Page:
The big takeaway from Reserve Bank of India (RBI)’s sixth bi-monthly policy review on Wednesday is that the apex bank doesn’t expect demonetisation to be a major spoiler in the economy, even differing from the CEA (chief economic advisor) estimates presented a day before the Union Budget.
Hence, the RBI has retained a growth forecast of 6.9 per cent for this fiscal, way above what the government’s chief economic advisor had predicted (6.5 per cent) and what the IMF predicted (6.6 per cent). The RBI also expects the growth to rebound sharply in the next fiscal to 7.4 percent on assumptions that discretionary spending by consumers held back by demonetisation will revive by next year, economic activity in cash-intensive sectors will be ‘rapidly’ restored, bank lending rate cuts will spur demand and expected increase in government spending will aid growth.
This stance of MPC/RBI also explains the status-quo in policy rates today. There is no pressing need to cut rates in an economy, where growth is expected to pick up sharply. This is sharply in contrast with the government’s chief economic advisor’s view on the economy that is more pessimistic.
If RBI’s predictions come true, this is good news for the economy. But, the risks to RBI's optimism lies in the continuing uncertainty following the demonetisation impact, and also the fact that three out of the four conditions listed out by the central bank for things to improve lies in ‘normalization’ economy from the self-inflicted demonetisation shock and no additional factors.
The fourth, increased government spending, is something one needs to wait and watch given the fiscal constraints on the government’s finance.
The worrying part is that even after three months, the MPC and the central bank still doesn’t seem to know how exactly the demonetisation impact will play out. “The committee decided to change the stance from accommodative to neutral while keeping the policy rate on hold to assess how the transitory effects of demonetisation on inflation and the output gap play out.”
In short, all the optimism on growth is based on certain expectations that, if holds true, augurs well for the economy, which is still struggling to wriggle out of the demonetisation impact. For the common man, the news of two-phased removal of cash curbs is a welcome one. Finally, the central bank has come out to give a guidance and roadmap on the cash situation that’ll help to arrest the cash hoarding tendency, but only if ATMs and bank branches have enough cash.
The second major takeaway from the policy and the presser followed is that the MPC and governor, Urjit Patel, are making certain attempts to regain their voice and warn the government on certain critical issues, mainly the issue of non-performing assets (NPAs) and issue of bank recapitalisation. Patel has clearly presented the issue of bad loans to government as a prerequisite for effective monetary transmission and future rate cuts.
“The Committee believes that the environment for timely transmission of policy rates to banks lending rates will be considerably improved if (i) the banking sector’s nonperforming assets (NPAs) are resolved more quickly and efficiently; (ii) recapitalization of the banking sector is hastened; and, (iii) the formula for adjustments in the interest rates on small savings schemes to changes in yields on government securities of corresponding maturity is fully implemented,” the policy says.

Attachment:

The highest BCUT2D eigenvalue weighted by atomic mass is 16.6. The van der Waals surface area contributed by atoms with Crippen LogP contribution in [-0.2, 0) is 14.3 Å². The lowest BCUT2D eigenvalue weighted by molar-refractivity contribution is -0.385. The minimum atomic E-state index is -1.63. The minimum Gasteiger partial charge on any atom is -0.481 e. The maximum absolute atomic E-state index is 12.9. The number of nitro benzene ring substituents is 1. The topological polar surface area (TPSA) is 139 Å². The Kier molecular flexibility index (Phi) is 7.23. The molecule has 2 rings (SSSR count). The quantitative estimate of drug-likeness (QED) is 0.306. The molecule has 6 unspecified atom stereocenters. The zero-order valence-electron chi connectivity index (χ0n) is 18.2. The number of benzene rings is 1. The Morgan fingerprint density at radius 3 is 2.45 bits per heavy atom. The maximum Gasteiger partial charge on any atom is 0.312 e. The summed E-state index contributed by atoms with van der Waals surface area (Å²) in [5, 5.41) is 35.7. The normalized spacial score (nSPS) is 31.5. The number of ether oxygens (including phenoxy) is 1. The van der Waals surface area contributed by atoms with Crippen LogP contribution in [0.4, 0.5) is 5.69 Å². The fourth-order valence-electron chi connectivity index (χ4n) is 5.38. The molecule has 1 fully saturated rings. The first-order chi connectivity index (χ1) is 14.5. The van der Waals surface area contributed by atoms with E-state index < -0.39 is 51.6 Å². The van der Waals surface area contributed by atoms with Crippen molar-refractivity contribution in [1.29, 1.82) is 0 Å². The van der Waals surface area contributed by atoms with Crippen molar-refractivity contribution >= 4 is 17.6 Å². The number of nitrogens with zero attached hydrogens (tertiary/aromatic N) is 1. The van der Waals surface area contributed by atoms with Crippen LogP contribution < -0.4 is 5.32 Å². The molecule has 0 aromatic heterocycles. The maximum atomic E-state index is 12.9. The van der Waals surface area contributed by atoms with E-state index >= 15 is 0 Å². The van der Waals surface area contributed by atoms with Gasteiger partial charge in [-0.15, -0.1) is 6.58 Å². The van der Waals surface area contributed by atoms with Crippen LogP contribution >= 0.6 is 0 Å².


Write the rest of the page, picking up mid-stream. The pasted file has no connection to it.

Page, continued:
This is a clear and direct message to the government, which owns 70 percent of the banking sector, that it needs to act to sort out the problems in the banking sector, else need to pay a heavy price. As this writer has highlighted in the previous column, the Narendra Modi-government has so far miserably failed to adequately address the banking sector problems.
The Rs 10,000 crore set aside for state-run banks this year is far too inadequate to repair their cracked balance sheets, help them meet the mandatory minimum capital requirements under an advanced capital framework and equip them to finance the growth of an economy as and when demand recovery happens. Remember, a Rs 10,000 crore capital infusion is no additional fund, but only part of the ongoing plan under which government will infuse Rs 70,000 crore in state-run banks over a period of four years.
Considering the kind of stressed assets in the banking sector this is a pittance and the market was expecting much more. During his speech, Jaitley said the government will take care of the additional capital requirements of these banks, but past experience have shown such assurances have hardly materialised. It is even more critical now to address the capital woes of state-run banks since banking system is neck-deep in NPAs.
Going by what deputy governor, S S Mundra said in the RBI presser, at least 20 percent of the loans given by Indian banks are at risk (bad loan and restructured loans combined), majority of which lies with the state-run banks. As the majority shareholder and owner of these banks, the government cannot escape from the responsibility of the NPA problem and recapitalisation needs of state-run banks. This is something the MPC and Patel has highlighted in the policy document today.
The ball is now in government’s court to act on these fronts. By listing the conditions on NPA resolution, bank recapitalisation issue and reminding about the pressing need or higher public expenditure, both the MPC and Patel are slowly getting back in the game from being mere spectators.
Published Date: Feb 08, 2017 05:03 pm | Updated Date: Feb 08, 2017 05:06 pm